NEW YORK (TheStreet) -- Berkshire Hathaway (BRK.A - Get Report) Chairman Warren Buffett called 2014 "a good year for Berkshire on all major fronts except one" and repeated his mantra to investors that a "motherlode of opportunities runs through America."
In his annual letter to Berkshire shareholders -- which is widely followed by the investing community -- Buffett said the only setback was the performance of Berkshire's BNSF Railways, the second-largest freight railway network in North America.
He also indicated that his eventual successor has been chosen, although he did not identify the person.
"Both the board and I believe we now have the right person to succeed me as CEO -- a successor ready to assume the job the day after I die or step down," Buffett said.
This is the 50th edition of his annual shareholder letter. Here's one snippet, where Buffett repeated his previous view that the best place to invest is still the U.S.:
"Our subsidiaries spent a record $15 billion on plant and equipment during 2014, well over twice their depreciation charges. About 90% of that money was spent in the United States. Though we will always invest abroad as well, the mother lode of opportunities runs through America. The treasures that have been uncovered up to now are dwarfed by those still untapped. Through dumb luck, Charlie and I were born in the United States, and we are forever grateful for the staggering advantages this accident of birth has given us."
Investors regularly look to Buffett's letter for humorous reflections on life and investing, and Buffett did not disappoint his fans, even if he had to borrow from another writer to do it.
Discussing the importance of learning through experience, Buffett cited a Peter Arno cartoon in the Fred Schwed book, Where Are the Customers' Yachts? Buffett describes "a puzzled Adam looking at an eager Eve, while a caption says, 'There are certain things that cannot be adequately explained to a virgin either by words or pictures.'"
In his letter Buffett, recalled his description of the BNSF acquisition, made "late in 2009, amidst the gloom of the Great Recession," as an "all-in wager on the economic future of the United States." The billionaire made it clear he continues to like that bet.
"A century hence, BNSF and Berkshire Hathaway Energy will still be playing vital roles in our economy. Homes and autos will remain central to the lives of most families. Insurance will continue to be essential for both businesses and individuals," Buffett wrote, adding though "we will regularly grumble about our government, America's best days lie ahead."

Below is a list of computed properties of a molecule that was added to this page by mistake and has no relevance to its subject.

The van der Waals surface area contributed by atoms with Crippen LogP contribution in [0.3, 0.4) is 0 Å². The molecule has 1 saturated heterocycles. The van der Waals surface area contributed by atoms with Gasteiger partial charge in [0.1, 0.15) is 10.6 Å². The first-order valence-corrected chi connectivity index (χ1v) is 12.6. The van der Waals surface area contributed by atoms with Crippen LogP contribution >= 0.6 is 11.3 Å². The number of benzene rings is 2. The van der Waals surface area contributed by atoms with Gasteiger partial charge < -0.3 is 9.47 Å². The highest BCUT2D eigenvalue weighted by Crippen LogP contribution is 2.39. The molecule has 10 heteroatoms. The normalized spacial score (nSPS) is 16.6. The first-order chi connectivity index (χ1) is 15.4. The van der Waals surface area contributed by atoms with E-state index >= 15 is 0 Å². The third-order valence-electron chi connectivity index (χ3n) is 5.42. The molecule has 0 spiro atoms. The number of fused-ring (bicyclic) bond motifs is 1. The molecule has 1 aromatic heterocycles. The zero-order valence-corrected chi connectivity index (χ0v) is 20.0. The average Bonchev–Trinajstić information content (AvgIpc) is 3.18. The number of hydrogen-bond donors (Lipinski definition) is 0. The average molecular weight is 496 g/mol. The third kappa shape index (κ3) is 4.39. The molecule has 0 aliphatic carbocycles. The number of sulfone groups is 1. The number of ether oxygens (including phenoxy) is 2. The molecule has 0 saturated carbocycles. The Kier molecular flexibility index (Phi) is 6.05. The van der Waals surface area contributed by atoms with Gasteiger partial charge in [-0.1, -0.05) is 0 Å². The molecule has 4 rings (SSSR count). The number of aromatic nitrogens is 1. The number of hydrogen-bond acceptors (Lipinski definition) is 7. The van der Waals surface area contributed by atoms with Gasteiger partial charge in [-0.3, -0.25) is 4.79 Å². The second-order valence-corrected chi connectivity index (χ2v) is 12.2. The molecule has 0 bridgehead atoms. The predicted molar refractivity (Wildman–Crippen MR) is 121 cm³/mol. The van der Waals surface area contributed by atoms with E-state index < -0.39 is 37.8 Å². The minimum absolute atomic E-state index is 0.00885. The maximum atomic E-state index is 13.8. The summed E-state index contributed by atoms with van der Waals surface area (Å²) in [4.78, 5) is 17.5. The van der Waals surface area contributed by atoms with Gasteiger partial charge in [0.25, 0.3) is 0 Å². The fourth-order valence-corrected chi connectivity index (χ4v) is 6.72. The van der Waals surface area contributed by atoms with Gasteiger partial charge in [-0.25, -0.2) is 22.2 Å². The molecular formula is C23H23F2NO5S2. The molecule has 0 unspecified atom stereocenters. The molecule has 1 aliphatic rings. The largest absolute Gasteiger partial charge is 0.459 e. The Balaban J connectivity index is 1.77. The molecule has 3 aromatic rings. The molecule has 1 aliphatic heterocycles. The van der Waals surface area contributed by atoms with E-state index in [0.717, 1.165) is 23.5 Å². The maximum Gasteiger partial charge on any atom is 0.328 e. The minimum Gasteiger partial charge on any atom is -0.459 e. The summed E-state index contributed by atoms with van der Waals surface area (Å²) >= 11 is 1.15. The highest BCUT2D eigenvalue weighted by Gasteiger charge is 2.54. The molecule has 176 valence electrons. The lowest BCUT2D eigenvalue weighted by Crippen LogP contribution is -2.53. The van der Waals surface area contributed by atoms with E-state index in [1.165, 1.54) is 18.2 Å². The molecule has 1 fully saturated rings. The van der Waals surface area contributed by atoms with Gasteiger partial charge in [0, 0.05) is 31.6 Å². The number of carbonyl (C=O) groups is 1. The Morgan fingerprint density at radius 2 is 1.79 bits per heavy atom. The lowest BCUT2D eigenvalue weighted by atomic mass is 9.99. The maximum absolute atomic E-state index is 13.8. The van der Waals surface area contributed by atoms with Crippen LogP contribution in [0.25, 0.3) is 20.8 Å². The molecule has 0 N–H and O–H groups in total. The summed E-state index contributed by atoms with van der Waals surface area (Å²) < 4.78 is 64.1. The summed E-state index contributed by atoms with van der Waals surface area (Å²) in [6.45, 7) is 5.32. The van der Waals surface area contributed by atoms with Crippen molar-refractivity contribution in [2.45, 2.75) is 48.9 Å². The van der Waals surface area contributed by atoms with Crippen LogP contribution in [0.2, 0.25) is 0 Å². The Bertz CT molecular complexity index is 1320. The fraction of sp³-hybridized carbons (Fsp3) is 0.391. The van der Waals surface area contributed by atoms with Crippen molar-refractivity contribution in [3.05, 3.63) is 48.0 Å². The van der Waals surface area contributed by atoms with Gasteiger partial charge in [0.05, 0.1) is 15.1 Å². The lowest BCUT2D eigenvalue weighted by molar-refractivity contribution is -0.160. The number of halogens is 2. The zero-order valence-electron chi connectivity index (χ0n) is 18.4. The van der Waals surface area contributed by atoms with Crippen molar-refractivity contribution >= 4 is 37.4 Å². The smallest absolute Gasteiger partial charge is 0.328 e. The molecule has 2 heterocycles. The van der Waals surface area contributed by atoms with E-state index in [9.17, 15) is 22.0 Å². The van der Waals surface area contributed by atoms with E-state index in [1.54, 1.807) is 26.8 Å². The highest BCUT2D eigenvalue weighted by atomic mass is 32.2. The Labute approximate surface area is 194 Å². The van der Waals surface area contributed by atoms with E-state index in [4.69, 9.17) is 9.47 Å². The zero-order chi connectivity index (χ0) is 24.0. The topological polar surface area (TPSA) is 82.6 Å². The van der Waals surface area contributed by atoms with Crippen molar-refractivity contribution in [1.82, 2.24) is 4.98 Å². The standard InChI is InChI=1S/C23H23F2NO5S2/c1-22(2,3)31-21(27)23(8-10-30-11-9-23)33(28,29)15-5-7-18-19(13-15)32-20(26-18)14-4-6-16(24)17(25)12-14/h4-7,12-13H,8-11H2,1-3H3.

In a separate letter to shareholders, 91 year-old Berkshire vice chairman Charlie Munger, a kind of Buffett alter-ego, added fuel to the longstanding speculation about who might succeed Buffett as Berkshire CEO
Provided that most of the Berkshire system remains in place, the combined momentum and opportunity now present is so great that Berkshire would almost surely remain a better-than-normal company for a very long time even if (1) Buffett left tomorrow, (2) his successors were persons of only moderate ability, and (3) Berkshire never again purchased a large business. But, under this Buffett-soon-leaves assumption, his successors would not be "of only moderate ability." For instance, Ajit Jain and Greg Abel are proven performers who would probably be under-described as "world-class." "World-leading" would be the description I would choose. In some important ways, each is a better business executive than Buffett. And I believe neither Jain nor Abel would (1) leave Berkshire, no matter what someone else offered or (2) desire much change in the Berkshire system.
Jain, 63, heads several Berkshire reinsurance businesses. Abel, 52, runs Berkshire Hathaway Energy. Both have previously been mentioned in the press as possible successors.
Meanwhile, Berkshire earnings declined in the fourth quarter versus a year ago but matched analyst estimates.The conglomerate earned $4.16 billion in the fourth quarter, a decline from $5 billion in the fourth quarter of 2013.
Analysts were looking for earnings of $4.1 billion on sales of $48.9 billion, according to data compiled by Bloomberg.
Earnings for all of 2014 were $19.9 billion, up from $19.5 billion in 2013.
"Berkshire's gain in net worth during 2014 was $18.3 billion, which increased the per-share book value of both our Class A and Class B stock by 8.3%," chairman Warren Buffett wrote in his annual shareholder letter. "Over the last 50 years (that is, since present management took over), per-share book value has grown from $19 to $146,186, a rate of 19.4% compounded annually."
BNSF's poor performance, he wrote, was "unrelated to earnings."
"During the year, BNSF disappointed many of its customers," Buffett said. "These shippers depend on us, and service failures can badly hurt their businesses. BNSF is, by far, Berkshire's most important non-insurance subsidiary and, to improve its performance, we will spend $6 billion on plant and equipment in 2015. That sum is nearly 50% more than any other railroad has spent in a single year and is a truly extraordinary amount, whether compared to revenues, earnings or depreciation charges."